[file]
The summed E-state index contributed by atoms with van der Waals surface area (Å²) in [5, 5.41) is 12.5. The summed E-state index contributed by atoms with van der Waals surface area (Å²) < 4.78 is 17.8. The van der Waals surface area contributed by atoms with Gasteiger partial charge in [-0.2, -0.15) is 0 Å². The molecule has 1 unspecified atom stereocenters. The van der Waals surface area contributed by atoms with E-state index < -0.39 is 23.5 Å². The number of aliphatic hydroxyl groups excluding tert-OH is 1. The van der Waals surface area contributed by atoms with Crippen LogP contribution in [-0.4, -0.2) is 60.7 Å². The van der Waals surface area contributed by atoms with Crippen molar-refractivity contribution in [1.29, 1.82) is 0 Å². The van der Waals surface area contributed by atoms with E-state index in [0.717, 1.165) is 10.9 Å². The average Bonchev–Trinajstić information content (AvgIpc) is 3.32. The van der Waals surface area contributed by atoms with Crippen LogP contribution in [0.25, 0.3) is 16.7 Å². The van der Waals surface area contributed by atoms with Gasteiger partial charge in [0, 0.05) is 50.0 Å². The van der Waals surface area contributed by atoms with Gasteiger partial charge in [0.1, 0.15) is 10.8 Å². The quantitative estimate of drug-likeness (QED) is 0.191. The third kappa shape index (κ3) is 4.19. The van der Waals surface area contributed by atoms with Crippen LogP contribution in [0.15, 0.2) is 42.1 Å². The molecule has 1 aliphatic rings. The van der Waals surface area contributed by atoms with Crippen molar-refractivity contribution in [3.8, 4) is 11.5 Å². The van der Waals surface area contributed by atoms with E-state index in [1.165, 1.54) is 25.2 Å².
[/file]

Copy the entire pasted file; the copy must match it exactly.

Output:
The summed E-state index contributed by atoms with van der Waals surface area (Å²) in [5, 5.41) is 12.5. The summed E-state index contributed by atoms with van der Waals surface area (Å²) < 4.78 is 17.8. The van der Waals surface area contributed by atoms with Gasteiger partial charge in [-0.2, -0.15) is 0 Å². The molecule has 1 unspecified atom stereocenters. The van der Waals surface area contributed by atoms with E-state index < -0.39 is 23.5 Å². The number of aliphatic hydroxyl groups excluding tert-OH is 1. The van der Waals surface area contributed by atoms with Crippen LogP contribution in [-0.4, -0.2) is 60.7 Å². The van der Waals surface area contributed by atoms with Crippen molar-refractivity contribution in [1.29, 1.82) is 0 Å². The van der Waals surface area contributed by atoms with E-state index in [0.717, 1.165) is 10.9 Å². The average Bonchev–Trinajstić information content (AvgIpc) is 3.32. The van der Waals surface area contributed by atoms with Crippen LogP contribution in [0.25, 0.3) is 16.7 Å². The van der Waals surface area contributed by atoms with Gasteiger partial charge in [0, 0.05) is 50.0 Å². The van der Waals surface area contributed by atoms with Gasteiger partial charge in [0.1, 0.15) is 10.8 Å². The quantitative estimate of drug-likeness (QED) is 0.191. The third kappa shape index (κ3) is 4.19. The van der Waals surface area contributed by atoms with Crippen LogP contribution in [0.15, 0.2) is 42.1 Å². The molecule has 1 aliphatic rings. The van der Waals surface area contributed by atoms with Crippen molar-refractivity contribution in [3.8, 4) is 11.5 Å². The van der Waals surface area contributed by atoms with E-state index in [1.165, 1.54) is 25.2 Å².